Religion & Religious Extremism
"We felt like the Taliban saw us as little dolls to control, telling us what to do and how to dress. I thought if God wanted us to be like that He wouldn't have made us all different."
I Am Malala
Operating from the assumption that it is impossible to speak of a single, monolithic Islam, yet that there is something about Islam as a religion (belief, practice) and culture (moral guide, way of living) that has the power to unite the majority of the world’s 1.6 billion Muslims as a community of believers, this course will discuss:
- the problematics of defining Islam
- the varied forms that Islam takes in different social and cultural contexts
- the question of extremism in Islam
- how Muslim girls and women (and the men who support them) have been transforming Islam into a force for progressive change in the world today
A supplemental feature for high school teachers appears at the end of this theme.
The resource guide theme can be downloaded at right, and the toolkit theme can be downloaded here.
Students will develop an analytical research paper on a selection from a variety of themes, including the forms that Islam can take in different cultural contexts, and how women and girls are contributing to the transformation of Islam as a force for progressive change.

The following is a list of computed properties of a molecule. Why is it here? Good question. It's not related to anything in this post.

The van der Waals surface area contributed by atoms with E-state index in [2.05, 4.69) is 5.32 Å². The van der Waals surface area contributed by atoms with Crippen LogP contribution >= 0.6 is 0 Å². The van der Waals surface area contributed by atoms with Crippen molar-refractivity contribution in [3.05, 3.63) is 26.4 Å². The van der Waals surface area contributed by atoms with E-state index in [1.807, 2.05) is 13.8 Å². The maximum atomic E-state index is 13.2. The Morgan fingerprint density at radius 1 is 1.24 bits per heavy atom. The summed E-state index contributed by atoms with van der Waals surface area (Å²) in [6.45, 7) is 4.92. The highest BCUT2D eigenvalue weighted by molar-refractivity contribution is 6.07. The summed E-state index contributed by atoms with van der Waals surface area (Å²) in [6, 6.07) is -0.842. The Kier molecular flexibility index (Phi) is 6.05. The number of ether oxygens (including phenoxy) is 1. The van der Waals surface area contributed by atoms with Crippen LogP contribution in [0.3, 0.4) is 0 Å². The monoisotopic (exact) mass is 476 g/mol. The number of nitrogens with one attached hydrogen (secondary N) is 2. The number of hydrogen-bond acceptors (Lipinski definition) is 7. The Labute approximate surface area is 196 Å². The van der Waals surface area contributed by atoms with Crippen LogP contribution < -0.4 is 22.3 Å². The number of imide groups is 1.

An individual, narrated PowerPoint presentation is also assigned, which will cover a theme from this lesson, including:
- similarities and differences in the practice of Islam (“lived Islam”) in various cultural contexts
- Islam vs. religious extremism
- Islam and gender activism
Students will participate in a roundtable debate and will also develop a joint PowerPoint presentation. The presentation similarly touches on one of the themes outlined for the analytical research paper, but in multiple country/cultural contexts (with each panelist taking on a single country).